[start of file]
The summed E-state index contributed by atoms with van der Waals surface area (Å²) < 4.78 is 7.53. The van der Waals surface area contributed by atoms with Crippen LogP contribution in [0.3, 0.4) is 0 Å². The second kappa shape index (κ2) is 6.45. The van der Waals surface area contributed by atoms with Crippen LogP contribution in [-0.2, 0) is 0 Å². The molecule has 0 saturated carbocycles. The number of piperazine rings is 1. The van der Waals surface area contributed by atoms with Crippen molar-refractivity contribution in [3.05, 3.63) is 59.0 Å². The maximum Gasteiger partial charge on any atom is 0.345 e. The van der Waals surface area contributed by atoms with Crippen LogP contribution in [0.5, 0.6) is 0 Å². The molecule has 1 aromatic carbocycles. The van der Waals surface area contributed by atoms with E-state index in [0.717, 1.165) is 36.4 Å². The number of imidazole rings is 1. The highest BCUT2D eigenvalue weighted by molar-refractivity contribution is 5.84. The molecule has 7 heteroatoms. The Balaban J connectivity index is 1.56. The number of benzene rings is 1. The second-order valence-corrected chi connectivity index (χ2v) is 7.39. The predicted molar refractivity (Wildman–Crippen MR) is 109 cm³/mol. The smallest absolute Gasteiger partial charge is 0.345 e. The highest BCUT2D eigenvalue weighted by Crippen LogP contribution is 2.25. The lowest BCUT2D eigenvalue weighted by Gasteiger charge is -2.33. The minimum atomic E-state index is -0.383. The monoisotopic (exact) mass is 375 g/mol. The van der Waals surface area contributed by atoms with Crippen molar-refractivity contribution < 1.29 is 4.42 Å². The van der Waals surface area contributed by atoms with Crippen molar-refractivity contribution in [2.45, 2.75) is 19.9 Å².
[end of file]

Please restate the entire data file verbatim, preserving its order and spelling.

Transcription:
The summed E-state index contributed by atoms with van der Waals surface area (Å²) < 4.78 is 7.53. The van der Waals surface area contributed by atoms with Crippen LogP contribution in [0.3, 0.4) is 0 Å². The second kappa shape index (κ2) is 6.45. The van der Waals surface area contributed by atoms with Crippen LogP contribution in [-0.2, 0) is 0 Å². The molecule has 0 saturated carbocycles. The number of piperazine rings is 1. The van der Waals surface area contributed by atoms with Crippen molar-refractivity contribution in [3.05, 3.63) is 59.0 Å². The maximum Gasteiger partial charge on any atom is 0.345 e. The van der Waals surface area contributed by atoms with Crippen LogP contribution in [0.5, 0.6) is 0 Å². The molecule has 1 aromatic carbocycles. The van der Waals surface area contributed by atoms with E-state index in [0.717, 1.165) is 36.4 Å². The number of imidazole rings is 1. The highest BCUT2D eigenvalue weighted by molar-refractivity contribution is 5.84. The molecule has 7 heteroatoms. The Balaban J connectivity index is 1.56. The number of benzene rings is 1. The second-order valence-corrected chi connectivity index (χ2v) is 7.39. The predicted molar refractivity (Wildman–Crippen MR) is 109 cm³/mol. The smallest absolute Gasteiger partial charge is 0.345 e. The highest BCUT2D eigenvalue weighted by Crippen LogP contribution is 2.25. The lowest BCUT2D eigenvalue weighted by Gasteiger charge is -2.33. The minimum atomic E-state index is -0.383. The monoisotopic (exact) mass is 375 g/mol. The van der Waals surface area contributed by atoms with Crippen molar-refractivity contribution < 1.29 is 4.42 Å². The van der Waals surface area contributed by atoms with Crippen molar-refractivity contribution in [2.45, 2.75) is 19.9 Å².